Making a Mastodon Bot Account & Integrating with *arrs

I want a bot account to run on Mastodon, and I want it to be private, so only I can follow it and see what it posts. I have one on twitter, and the apps I’m using to post to the account (sonarr, radarr, etc) have Twitter integration, so posting to the account is easy. With Mastodon, they don’t have notification integration. They do have the ability to run a custom script though. Mastodon accounts also don’t have a one-click private button like Twitter does, but again, that can be worked around. Below are the steps I took to get it working.

  1. Create an account. This is the same as any Mastodon account. Make sure you are on an instance that allows bot accounts. There’s the very popular instance, which was made just for bots, but anywhere works (as long as it’s allowed).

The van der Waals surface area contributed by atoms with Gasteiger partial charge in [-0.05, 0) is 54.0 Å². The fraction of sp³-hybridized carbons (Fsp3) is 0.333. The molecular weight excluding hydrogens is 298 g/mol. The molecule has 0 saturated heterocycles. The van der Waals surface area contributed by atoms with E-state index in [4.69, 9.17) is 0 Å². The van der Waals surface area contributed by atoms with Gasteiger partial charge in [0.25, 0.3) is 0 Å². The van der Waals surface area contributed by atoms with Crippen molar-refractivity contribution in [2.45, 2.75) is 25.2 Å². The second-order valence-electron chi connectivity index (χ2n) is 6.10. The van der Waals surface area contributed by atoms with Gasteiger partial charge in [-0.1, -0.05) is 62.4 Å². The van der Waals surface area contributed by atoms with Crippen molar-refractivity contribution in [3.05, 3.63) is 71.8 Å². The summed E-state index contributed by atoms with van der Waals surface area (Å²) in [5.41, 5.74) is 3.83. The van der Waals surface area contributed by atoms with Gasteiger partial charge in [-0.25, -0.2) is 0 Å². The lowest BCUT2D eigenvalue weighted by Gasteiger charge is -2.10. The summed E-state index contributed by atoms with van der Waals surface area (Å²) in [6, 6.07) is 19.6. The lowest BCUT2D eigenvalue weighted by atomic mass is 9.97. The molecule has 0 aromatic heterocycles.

2. Protect the account. There’s an excellent article here on Nerds Chalk that covers how to lock down your account, so I won’t rewrite it all. Do all the steps there.

  3. Mark your account as a bot account in Settings->Profile->Appearance:

  4. Go to Settings->Development->New Application, then fill out the name and check only the “write:statuses” box. Make sure all the others are unchecked.

  5. Once you have the application created, you can click on it to get all its secret details (key/secret/token). You likely only need the access token.

  6. Download/clone the script from my github repo. All you need is the .sh script.

    • This script is completely optional. You may have something that works better for you. If so, use that and forget the rest of this post.
  7. Put the script somewhere that the *arr apps can access it. Modify it and put in your token (TOKEN variable at the top) and domain (DOMAIN).

  8. In each of the apps, set up a “Custom Script” connection that runs the script.

  9. Click Test and look at your Mastodon account. There should be a test message there. If not, look at the logs to see why there isn’t. You might need to modify the script again and fix paths.

  10. See the README on the github repo for information about customising output. It has links to proper documentation for each app, showing what fields you can use for the output.